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Formation Centres

Becoming a Jesuit brother or priest takes a long, long time. From entering the order to final vows can take nearly 12-15 years. Most of their study is undertaken in a special formation centre where they will study philosophy and theology under the guidance of predominately African experts in their respective field.

Five formation centers exist in the conference where a candidate for the priesthood or a religious brother can deepen intellectually his knowledge of his faith and develop his skills for pastoral service. These five colleges, founded in five different African countries, reflect different linguistic and cultural traditions.

The five formation houses are two Theologates and three Philosophates: Each college has successfully negotiated the initial stage of being established, and of providing academic degrees which are recognised by civil and ecclesiastical institutions. 


Formation Centres under JCAM


This is a Jesuit School of Theology founded in 1984 and maintained by JCAM to provide a theological formation at university level for Jesuit students preparing for priesthood. Other properly qualified students, male and female, are also admitted to the Jesuit School of Theology.

The three year programme of theology satisfies the requirements for the Degree of Bachelor of Theology as set down in the Apostolic Constitution of Pope John Paul II, Sapientia Christiana, as well as the requirements for the Degree of Bachelor of Arts in Theology of the Catholic University of Eastern Africa (CUEA).

In 2004, in line with its second aim to “offer formation for men and women seeking to take their place in the evangelizing mission of the Church, be they religious or lay people” and respond to new challenges, Hekima College celebrated its 20th anniversary by opening the Hekima Institute of Peace Studies and International Relations.


The theological institute Institut de Théologie de la Compagnie de Jésus, ITCJ, offers a theological formation preparing the students for a type of ministry nourished by wisdom according to the Ignatian principle of “using all means but trusting fully the divine grace”.

It opened its portals in September 2003. Since the capacity to accept students at the first theological centre, Hekima College, was limited and there was a desire to offer a programme at the same level in French, the Major Superiors of Africa and Madagascar decided to open a second centre of theological studies at Abidjan.


Arrupe College, a Jesuit School of Philosophy and Humanities, was founded in 1994 as an autonomous academic institution, owned and governed by the Major Superiors of the Society of Jesus in Africa. The initial aim of the college was to provide part of the training needed by young Jesuits on their way to effective Christian ministry, either as priests or as brothers.

Since 1996, the College has enjoyed the status of “association” with the University of Zimbabwe, and “affiliation” with the Pontifical Gregorian University in Rome. As a result of these relationships, the College is able to present candidates for a degree in philosophy. It aims to give an intellectual and pastoral education in the Jesuit tradition. It is open to all students who meet all requirements for admission and desire to follow one of its philosophy programmes that, in various ways, integrate philosophy with religious studies and some other subjects in the humanities. These programmes would prepare some for religious ministry or teaching, some for work on behalf of social justice or other responsibilities of citizenship. Admission is open to all qualifying applicants, irrespective of sex, race, or religion.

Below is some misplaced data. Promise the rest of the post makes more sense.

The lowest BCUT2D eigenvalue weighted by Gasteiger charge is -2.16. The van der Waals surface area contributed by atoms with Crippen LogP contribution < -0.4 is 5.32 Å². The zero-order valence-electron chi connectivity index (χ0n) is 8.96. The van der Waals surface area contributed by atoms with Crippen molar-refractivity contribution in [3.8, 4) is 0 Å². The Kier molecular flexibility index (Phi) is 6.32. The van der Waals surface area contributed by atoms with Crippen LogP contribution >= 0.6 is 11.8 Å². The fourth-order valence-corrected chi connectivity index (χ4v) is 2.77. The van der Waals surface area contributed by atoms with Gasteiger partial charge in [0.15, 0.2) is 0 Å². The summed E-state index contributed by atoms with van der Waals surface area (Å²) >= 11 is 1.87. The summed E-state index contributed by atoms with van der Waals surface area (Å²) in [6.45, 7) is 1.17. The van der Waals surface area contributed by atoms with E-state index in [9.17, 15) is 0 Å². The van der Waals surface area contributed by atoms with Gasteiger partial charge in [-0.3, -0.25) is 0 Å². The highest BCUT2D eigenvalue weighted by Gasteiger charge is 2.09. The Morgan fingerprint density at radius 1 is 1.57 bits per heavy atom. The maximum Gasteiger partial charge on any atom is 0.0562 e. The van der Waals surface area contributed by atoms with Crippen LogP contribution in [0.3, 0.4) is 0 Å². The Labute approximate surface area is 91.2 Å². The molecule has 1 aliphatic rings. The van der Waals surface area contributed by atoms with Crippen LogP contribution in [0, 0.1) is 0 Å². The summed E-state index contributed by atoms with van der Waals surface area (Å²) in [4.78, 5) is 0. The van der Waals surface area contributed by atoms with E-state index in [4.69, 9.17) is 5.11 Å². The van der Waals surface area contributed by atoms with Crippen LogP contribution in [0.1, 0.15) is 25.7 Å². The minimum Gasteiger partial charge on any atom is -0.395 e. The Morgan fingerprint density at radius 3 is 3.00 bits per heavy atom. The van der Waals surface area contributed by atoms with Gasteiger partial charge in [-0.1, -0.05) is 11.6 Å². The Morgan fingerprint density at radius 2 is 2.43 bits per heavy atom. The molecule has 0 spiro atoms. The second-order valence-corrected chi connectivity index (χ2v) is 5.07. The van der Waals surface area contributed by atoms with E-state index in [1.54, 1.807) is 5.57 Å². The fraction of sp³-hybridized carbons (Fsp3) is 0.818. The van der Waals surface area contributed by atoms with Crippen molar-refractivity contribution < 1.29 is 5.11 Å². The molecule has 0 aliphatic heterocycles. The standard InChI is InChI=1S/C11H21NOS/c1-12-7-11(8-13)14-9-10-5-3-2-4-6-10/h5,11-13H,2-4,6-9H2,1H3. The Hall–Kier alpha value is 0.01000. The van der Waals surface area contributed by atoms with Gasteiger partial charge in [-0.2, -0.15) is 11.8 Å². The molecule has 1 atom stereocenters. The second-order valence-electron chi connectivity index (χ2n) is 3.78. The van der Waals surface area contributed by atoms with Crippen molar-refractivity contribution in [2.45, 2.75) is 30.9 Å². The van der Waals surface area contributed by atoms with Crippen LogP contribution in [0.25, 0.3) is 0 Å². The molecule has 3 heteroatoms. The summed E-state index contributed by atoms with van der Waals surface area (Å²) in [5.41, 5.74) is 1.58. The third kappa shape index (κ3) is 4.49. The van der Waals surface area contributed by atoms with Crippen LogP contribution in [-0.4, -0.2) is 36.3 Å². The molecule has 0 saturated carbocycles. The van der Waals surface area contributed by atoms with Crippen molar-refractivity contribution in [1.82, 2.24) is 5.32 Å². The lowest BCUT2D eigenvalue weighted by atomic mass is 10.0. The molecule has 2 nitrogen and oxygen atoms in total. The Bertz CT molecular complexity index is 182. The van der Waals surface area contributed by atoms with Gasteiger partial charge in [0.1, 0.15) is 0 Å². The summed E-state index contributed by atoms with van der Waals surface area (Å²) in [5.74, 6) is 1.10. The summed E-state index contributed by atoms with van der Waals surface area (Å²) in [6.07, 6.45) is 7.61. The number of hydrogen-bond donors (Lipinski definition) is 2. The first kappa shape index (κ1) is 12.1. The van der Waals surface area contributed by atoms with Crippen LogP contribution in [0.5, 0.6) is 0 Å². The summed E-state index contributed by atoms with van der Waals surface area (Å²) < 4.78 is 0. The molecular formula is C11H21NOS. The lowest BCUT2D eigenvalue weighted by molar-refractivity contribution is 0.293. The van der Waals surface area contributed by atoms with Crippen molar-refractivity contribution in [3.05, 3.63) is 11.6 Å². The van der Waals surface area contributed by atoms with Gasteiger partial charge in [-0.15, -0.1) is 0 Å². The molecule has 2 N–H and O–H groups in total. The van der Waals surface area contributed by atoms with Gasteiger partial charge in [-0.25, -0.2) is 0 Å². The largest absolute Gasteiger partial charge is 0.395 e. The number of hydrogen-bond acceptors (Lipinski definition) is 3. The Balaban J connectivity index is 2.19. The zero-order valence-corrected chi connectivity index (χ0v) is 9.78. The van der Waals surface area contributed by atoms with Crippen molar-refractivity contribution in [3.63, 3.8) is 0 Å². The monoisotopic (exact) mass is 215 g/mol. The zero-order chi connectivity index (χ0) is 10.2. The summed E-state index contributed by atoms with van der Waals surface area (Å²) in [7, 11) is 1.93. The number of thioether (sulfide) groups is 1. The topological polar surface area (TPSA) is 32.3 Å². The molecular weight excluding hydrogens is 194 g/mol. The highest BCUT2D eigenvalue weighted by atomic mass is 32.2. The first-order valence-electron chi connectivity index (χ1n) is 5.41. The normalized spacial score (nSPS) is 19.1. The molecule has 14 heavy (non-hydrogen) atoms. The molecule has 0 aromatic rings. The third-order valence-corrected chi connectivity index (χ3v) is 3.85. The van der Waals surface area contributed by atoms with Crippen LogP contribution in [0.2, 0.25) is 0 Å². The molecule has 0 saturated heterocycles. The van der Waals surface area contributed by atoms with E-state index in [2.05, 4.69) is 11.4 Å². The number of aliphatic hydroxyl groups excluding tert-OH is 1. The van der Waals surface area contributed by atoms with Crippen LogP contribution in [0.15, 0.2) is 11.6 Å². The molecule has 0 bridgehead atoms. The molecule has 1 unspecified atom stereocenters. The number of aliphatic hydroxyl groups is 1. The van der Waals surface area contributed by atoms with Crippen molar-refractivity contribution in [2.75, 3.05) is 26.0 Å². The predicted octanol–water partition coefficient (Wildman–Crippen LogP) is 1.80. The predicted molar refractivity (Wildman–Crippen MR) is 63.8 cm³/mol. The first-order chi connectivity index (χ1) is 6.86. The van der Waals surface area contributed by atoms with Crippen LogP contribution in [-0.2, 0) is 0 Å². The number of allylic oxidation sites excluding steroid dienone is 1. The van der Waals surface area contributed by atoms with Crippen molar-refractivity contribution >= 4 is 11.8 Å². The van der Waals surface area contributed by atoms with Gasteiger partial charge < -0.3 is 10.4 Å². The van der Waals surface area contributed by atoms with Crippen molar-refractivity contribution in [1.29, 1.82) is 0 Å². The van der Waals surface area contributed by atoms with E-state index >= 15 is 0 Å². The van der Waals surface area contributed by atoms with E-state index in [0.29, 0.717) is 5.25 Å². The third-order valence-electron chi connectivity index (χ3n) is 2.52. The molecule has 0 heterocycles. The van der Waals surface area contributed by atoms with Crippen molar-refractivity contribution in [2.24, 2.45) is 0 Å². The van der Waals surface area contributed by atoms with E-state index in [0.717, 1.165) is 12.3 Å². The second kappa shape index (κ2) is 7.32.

Formation Centres maintained by provinces (MDG and ACE)


  • Institut Saint Pierre Canisius - Kimwenza, Democratic Republic of Congo

The Philosophate opened its doors in 1954 and after the creation of the Vice-province of Central Africa, young scholastics from Belgium and Spain were invited to study philosophy at Kimwenza. The institution celebrated its Golden Jubilee in 2004. In 1975 a new programme of philosophy was implemented; this included, besides the fundamental courses of philosophy, a number of disciplines including human and positive sciences.

The affiliation to the Gregorian University was obtained in 1976. In 1999, the Faculty was incorporated to the Faculty of Philosophy of the Pontifical Gregorian University of Rome by a decree of the Holy Congregation for Catholic Education. This incorporation concerns the two cycles and authorizes the faculty to confer the degrees of Bachelors and Licentiate of Philosophy.

In 2006, a Presidential decree granted final recognition to the ‘Faculty of Philosophy Saint Pierre Canisius’, granting it the status of a university institution with the same credentials as all the public university institutions of the Democratic Republic of Congo.


  • Philosophat Saint Paul, Antananarivo (MDG)

In accordance with a decision taken in 1972, the Society of Jesus decided to collaborate as far as possible with the Bishops Conference of Madagascar in the educational field. This was approved in 1973 by the Congregation of Education. In 1995 the Bishops Conference promoted the foundation of three faculties: Theology, Philosophy and Social Sciences. On account of this change in the Catholic University, the programme of philosophy was reduced to two years and Jesuits found it insufficient for the requirements of the Society. In 1997, with the approbation of Fr. General, the Philosophate of Tsaramasoandro was erected ad experimentum.

In 1999 the religious Major Superiors of the island asked Fr. Provincial to allow them to send religious to the Philosophate. Since the academic year 2009-2010 the name of Scolasticat Saint Paul’ has been changed into ‘Philosophat'.